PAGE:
506 · The Cabin in the Hollow · Joyce Harrington · ss EQMM Oct ’74
519 · Peckerman · Robert S. Phillips · ss The Arbor House Treasury of Mystery and Suspense, ed. Bill Pronzini, Barry N. Malzberg & Martin H. Greenberg, Arbor House, 1981
531 · A Simple, Willing Attempt · Elizabeth Morton · ss The Arbor House Treasury of Mystery and Suspense, ed. Bill Pronzini, Barry N. Malzberg & Martin H. Greenberg, Arbor House, 1981
535 · Watching Marcia · Mike Resnick · ss The Arbor House Treasury of Mystery and Suspense, ed. Bill Pronzini, Barry N. Malzberg & Martin H. Greenberg, Arbor House, 1981
545 · Somebody Cares · Talmage Powell · ss EQMM Dec ’62
555 · Jode’s Last Hunt · Brian Garfield · ss EQMM Jan ’77
572 · Many Mansions · Robert Silverberg · nv Universe 3, ed. Terry Carr, Random House, 1973
596 · My Son the Murderer · Bernard Malamud · ss Esquire Nov ’68

For links to more of today's books, please see Patti Abbott's blog.

9 comments:

K. A. Laity said...

Wow, that's a long list of things. I shall have to come back and go through them more carefully. Good stuff though!

Todd Mason said...

Value for no money, here, I hope...every time out! But particularly the latter Pronzini anthos were intentionally massive.

Walker Martin said...

I bought most of these anthologies back in the 1970's and 1980's and enjoyed them all. These are good collections for Halloween.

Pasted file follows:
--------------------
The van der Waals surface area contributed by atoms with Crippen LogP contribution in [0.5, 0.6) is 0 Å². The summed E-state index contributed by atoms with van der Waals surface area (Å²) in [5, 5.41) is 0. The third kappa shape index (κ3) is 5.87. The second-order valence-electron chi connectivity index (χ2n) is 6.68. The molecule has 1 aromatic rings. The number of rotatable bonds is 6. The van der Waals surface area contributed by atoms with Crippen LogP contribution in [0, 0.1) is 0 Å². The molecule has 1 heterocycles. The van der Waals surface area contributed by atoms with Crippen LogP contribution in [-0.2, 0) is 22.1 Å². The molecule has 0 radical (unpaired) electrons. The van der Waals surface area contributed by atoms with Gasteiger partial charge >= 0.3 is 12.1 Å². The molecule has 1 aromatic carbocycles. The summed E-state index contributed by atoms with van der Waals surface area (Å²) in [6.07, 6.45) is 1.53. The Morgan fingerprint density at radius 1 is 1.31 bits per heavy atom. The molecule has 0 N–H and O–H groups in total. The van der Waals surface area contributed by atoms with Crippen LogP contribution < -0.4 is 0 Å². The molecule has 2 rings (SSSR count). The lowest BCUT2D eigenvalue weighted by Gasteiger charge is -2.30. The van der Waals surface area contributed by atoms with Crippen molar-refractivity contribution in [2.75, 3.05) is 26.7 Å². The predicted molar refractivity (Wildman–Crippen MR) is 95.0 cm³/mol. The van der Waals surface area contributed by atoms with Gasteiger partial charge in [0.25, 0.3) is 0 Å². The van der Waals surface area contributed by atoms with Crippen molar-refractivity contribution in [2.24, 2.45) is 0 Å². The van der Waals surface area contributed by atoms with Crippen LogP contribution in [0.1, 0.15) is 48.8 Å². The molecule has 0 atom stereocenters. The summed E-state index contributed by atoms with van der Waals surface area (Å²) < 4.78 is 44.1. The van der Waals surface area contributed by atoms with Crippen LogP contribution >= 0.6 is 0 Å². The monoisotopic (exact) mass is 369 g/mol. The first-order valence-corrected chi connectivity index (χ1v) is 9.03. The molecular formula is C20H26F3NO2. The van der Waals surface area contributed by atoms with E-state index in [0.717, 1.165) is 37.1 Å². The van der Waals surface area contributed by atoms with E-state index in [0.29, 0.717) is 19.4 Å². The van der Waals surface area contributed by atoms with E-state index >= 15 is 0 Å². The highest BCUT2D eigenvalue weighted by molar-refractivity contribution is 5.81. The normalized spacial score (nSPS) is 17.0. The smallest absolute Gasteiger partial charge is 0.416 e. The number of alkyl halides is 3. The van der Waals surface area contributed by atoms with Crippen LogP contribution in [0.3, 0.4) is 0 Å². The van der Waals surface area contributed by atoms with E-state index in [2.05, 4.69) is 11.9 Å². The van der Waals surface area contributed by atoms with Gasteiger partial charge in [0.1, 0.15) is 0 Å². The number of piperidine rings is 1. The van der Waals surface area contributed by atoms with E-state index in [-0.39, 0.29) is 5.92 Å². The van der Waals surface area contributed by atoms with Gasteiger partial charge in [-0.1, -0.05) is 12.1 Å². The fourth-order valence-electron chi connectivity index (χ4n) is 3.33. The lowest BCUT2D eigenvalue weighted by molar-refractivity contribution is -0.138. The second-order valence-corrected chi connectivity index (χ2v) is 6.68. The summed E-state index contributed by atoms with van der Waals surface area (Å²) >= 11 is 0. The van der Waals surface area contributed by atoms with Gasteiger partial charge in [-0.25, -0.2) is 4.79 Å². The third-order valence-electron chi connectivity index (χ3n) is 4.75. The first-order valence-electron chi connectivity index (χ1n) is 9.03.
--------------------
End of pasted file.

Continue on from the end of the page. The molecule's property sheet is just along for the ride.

Todd Mason said...

I mostly borrowed copies from libraries back when, but I've been picking them up off the used market, for the most part, in recent years (though I did buy the odd item such as TALES OF THE DEAD when that reprint was new).

Richard R. said...

Yep, great scary-season choices, and thanks for the nod. I have/had that Arbor House mystery and Suspense, and have read it, but honestly don't remember anything, not even if I liked it. I probably read it over a span of time that took most if not all of the punch out of it as a collection. That's something I do with ss collections from time to time, as I get the itch to be reading a novel-length book with more plot and character development.

As for the Pronzini edited MIGNIGHT SPECIALS, Ido recall liking that one, as much for the railroad theme as the supernatural one. I was fscinated by trains and especially model railroading as a kid, my older brother and Dad built a layout which I, six years younger, wasn't allowed to touch, only look at. (or should that be "at which I was only allowed to look"? I suppose but it's awkward.) I was allowed ro look at the issues of Model Railroader and Trains that were in the house. So anything with a railroading theme was of interest, still is. I even managed to buy a few Rail Stories pulps not to long ago, though I haven't dug into them yet.

Todd Mason said...

I should ask him, but I suspect the slice through history (and to some extent geography) that the train theme allowed was a big draw to Pronzini choosing to put that together as his first solo antho.

Todd Mason said...

A whole lot of the fiction in MIDNIGHT SPECIALS, after all, is not supernatural nor horror at all.

George said...

I own the ARBOR HOUSE anthologies. It breaks my heart that books like these will never be published again. The market for these works has almost completely vanished today.

Todd Mason said...

Well, George, the small presses are still doing them (see Cemetery Dance's Century of Horror item), and occasionally a franchise book, such as HMCo.'s BEST AMERICAN of the Century items, or that recent LoA Peter Straub I mentioned, are certainly comparable.